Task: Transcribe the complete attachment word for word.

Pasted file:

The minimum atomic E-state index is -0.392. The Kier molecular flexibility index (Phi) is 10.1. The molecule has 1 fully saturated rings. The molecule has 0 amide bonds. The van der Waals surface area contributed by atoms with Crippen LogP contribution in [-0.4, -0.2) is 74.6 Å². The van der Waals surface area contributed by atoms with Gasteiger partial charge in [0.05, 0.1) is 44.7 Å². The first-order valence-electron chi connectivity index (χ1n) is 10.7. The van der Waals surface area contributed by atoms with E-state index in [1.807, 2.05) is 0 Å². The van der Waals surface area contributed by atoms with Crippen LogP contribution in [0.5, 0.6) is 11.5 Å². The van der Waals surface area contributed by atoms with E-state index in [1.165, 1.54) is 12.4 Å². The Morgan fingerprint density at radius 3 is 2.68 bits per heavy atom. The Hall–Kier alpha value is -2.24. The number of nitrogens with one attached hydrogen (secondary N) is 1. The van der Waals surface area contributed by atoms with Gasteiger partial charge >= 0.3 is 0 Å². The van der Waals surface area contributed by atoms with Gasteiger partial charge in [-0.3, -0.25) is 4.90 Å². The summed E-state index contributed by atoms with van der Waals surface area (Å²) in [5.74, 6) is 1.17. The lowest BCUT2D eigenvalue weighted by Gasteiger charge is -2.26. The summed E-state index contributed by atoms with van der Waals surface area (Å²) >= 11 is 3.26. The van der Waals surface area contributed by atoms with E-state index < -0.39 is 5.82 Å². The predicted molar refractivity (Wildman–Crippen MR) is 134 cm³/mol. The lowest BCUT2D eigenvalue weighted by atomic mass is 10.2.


The minimum atomic E-state index is -0.392. The Kier molecular flexibility index (Phi) is 10.1. The molecule has 1 fully saturated rings. The molecule has 0 amide bonds. The van der Waals surface area contributed by atoms with Crippen LogP contribution in [-0.4, -0.2) is 74.6 Å². The van der Waals surface area contributed by atoms with Gasteiger partial charge in [0.05, 0.1) is 44.7 Å². The first-order valence-electron chi connectivity index (χ1n) is 10.7. The van der Waals surface area contributed by atoms with E-state index in [1.807, 2.05) is 0 Å². The van der Waals surface area contributed by atoms with Crippen LogP contribution in [0.5, 0.6) is 11.5 Å². The van der Waals surface area contributed by atoms with E-state index in [1.165, 1.54) is 12.4 Å². The Morgan fingerprint density at radius 3 is 2.68 bits per heavy atom. The Hall–Kier alpha value is -2.24. The number of nitrogens with one attached hydrogen (secondary N) is 1. The van der Waals surface area contributed by atoms with Gasteiger partial charge >= 0.3 is 0 Å². The van der Waals surface area contributed by atoms with Gasteiger partial charge in [-0.3, -0.25) is 4.90 Å². The summed E-state index contributed by atoms with van der Waals surface area (Å²) in [5.74, 6) is 1.17. The lowest BCUT2D eigenvalue weighted by Gasteiger charge is -2.26. The summed E-state index contributed by atoms with van der Waals surface area (Å²) >= 11 is 3.26. The van der Waals surface area contributed by atoms with E-state index < -0.39 is 5.82 Å². The predicted molar refractivity (Wildman–Crippen MR) is 134 cm³/mol. The lowest BCUT2D eigenvalue weighted by atomic mass is 10.2.